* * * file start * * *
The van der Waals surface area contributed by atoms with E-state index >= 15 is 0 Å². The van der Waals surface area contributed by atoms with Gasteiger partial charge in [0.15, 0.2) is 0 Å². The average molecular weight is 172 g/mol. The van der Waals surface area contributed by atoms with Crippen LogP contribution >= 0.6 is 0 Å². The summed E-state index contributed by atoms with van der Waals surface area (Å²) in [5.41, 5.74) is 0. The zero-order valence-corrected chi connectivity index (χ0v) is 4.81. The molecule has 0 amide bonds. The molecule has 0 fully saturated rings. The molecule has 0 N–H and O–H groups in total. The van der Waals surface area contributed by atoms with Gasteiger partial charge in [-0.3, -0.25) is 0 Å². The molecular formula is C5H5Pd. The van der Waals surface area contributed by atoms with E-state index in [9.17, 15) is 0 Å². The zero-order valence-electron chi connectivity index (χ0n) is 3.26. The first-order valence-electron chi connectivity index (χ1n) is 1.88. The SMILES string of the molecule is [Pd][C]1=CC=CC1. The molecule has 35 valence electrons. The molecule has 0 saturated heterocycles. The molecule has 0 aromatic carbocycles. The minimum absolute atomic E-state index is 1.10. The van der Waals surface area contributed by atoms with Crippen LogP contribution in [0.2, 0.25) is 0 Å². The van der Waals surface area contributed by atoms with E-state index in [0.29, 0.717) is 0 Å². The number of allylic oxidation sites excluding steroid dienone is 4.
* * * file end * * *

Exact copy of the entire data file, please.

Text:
The van der Waals surface area contributed by atoms with E-state index >= 15 is 0 Å². The van der Waals surface area contributed by atoms with Gasteiger partial charge in [0.15, 0.2) is 0 Å². The average molecular weight is 172 g/mol. The van der Waals surface area contributed by atoms with Crippen LogP contribution >= 0.6 is 0 Å². The summed E-state index contributed by atoms with van der Waals surface area (Å²) in [5.41, 5.74) is 0. The zero-order valence-corrected chi connectivity index (χ0v) is 4.81. The molecule has 0 amide bonds. The molecule has 0 fully saturated rings. The molecule has 0 N–H and O–H groups in total. The van der Waals surface area contributed by atoms with Gasteiger partial charge in [-0.3, -0.25) is 0 Å². The molecular formula is C5H5Pd. The van der Waals surface area contributed by atoms with E-state index in [9.17, 15) is 0 Å². The zero-order valence-electron chi connectivity index (χ0n) is 3.26. The first-order valence-electron chi connectivity index (χ1n) is 1.88. The SMILES string of the molecule is [Pd][C]1=CC=CC1. The molecule has 35 valence electrons. The molecule has 0 saturated heterocycles. The molecule has 0 aromatic carbocycles. The minimum absolute atomic E-state index is 1.10. The van der Waals surface area contributed by atoms with Crippen LogP contribution in [0.2, 0.25) is 0 Å². The van der Waals surface area contributed by atoms with E-state index in [0.29, 0.717) is 0 Å². The number of allylic oxidation sites excluding steroid dienone is 4.